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Dagger Nematode

Scientific Name
Xiphinema americanum
Scientific Author
(Cobb, 1913) Micoletzky, 1922
Taxonomy
(Nematoda: Dorylaimida: Longidoridae)
Pest Status
0 Unknown
Status
NZ - Exotic
Reliability
High
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Diagnostic Images

Pharyngeal Region - Female
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Caption
Slide mounted
Source
Zeng Zhao Landcare Research
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Diagnostic Images (7)
Diagnostic Notes
Diagnostic characters: (Dr Zeng Qi Zhao, Landcare Research, Auckland, New Zealand).

These nematodes are minute (the largest species of the group being 2.2 mm in length), soft-bodied, vermiform, nearly transparent animals. They have a hard, needle-like 'stylet' (odontostyle and odontophore) at the mouth-end of the body which is capable of being extruded to puncture plant cells. The member species of the X. americanum group can be readily distinguished from other Xiphinema spp. by the following characteristics: small body length, relatively short (usually <150 ┬Ám) stylet (odontostyle + odontophore), thick cuticular lining of the Xiphinema americanum sensu lato pharynx, males usually absent, female genital branches equally developed, uterus short and without Z-organ, presence of symbiotic bacteria in the oocytes and in the intestines of juveniles, short conoid tail with rounded terminus, females without sperm, males with posteriormost medioventral supplement close to the paired precloacal papillae.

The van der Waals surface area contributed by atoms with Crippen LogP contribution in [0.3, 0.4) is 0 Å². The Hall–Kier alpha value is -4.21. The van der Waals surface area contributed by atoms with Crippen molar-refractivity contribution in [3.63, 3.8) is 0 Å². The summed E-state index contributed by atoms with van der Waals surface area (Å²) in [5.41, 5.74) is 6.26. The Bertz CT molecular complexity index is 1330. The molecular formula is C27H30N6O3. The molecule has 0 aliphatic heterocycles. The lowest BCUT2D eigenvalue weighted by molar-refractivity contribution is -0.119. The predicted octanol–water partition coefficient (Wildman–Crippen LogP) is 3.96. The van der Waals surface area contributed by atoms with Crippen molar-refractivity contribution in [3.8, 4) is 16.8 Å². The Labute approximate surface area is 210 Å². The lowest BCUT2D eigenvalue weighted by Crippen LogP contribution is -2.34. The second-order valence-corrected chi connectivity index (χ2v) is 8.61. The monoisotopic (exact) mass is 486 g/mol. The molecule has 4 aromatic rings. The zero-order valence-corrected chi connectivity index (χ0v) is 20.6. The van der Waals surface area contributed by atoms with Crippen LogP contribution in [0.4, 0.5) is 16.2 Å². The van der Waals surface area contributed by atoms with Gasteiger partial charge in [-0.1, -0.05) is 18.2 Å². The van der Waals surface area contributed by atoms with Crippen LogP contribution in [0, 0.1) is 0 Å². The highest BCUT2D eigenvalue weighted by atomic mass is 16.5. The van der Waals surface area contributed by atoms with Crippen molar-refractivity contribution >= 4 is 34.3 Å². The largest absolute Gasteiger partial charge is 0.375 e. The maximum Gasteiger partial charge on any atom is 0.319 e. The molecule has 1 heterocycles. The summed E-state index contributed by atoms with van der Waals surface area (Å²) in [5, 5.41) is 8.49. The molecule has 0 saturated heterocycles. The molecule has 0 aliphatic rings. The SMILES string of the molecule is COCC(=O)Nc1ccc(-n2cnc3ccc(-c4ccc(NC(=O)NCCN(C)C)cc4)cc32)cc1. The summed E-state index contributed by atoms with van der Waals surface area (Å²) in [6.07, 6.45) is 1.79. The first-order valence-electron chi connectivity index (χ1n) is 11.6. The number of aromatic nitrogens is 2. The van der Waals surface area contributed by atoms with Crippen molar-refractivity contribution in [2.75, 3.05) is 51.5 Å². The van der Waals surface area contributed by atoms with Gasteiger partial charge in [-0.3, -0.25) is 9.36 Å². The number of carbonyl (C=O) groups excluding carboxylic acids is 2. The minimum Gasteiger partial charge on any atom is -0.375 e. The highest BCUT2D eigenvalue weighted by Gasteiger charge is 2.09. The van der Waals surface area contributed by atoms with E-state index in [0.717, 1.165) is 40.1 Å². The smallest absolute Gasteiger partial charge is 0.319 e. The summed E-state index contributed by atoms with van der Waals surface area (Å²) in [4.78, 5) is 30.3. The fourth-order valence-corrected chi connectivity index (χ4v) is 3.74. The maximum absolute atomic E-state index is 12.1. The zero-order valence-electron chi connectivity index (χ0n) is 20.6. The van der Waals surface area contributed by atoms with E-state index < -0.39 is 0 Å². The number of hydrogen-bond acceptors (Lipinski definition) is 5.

The separation of the individual species within the group is difficult and still subject to controversy among specialists. Lamberti & Bleve-Zacheo (1979) provide details of many of the species, and Ebsary et al. (1989) provide a key to the species occurring in North America.

Plants whose roots are being attacked by X. americanum sensu lato, in the absence of virus, generally show no clear characteristic symptoms in the aerial parts. With high populations, a general reduction in vigour is observed and this appears in characteristic patches in the crop corresponding to the highest concentration of nematodes. Under heavy attack, the roots show swellings close to the root tips. When nematode feeding results in virus transmission, the characteristic symptoms of the particular virus in the crop concerned develop. These usually first appear in the aerial parts of the plant in the growing season after transmission to the roots has occurred.

More Information
Specimen Contact
MAF Plant Health & Environment Laboratory (Nematode collection held by Zeng Zhao at Landcare Research)
Author
Zhao, Z. Q. & Crosby, T. K.
Created
26/05/2011 07:58 AEST
Last Updated
07/07/2011 07:55 AEST
Citation
Zhao, Z. Q. & Crosby, T. K. (2011) Dagger Nematode (Xiphinema americanum) Updated on 7/7/2011 7:55:04 AM Available online: PaDIL - http://www.padil.gov.au.
Image Use
Free for use under the Creative Commons Attribution 3.0 Australia License

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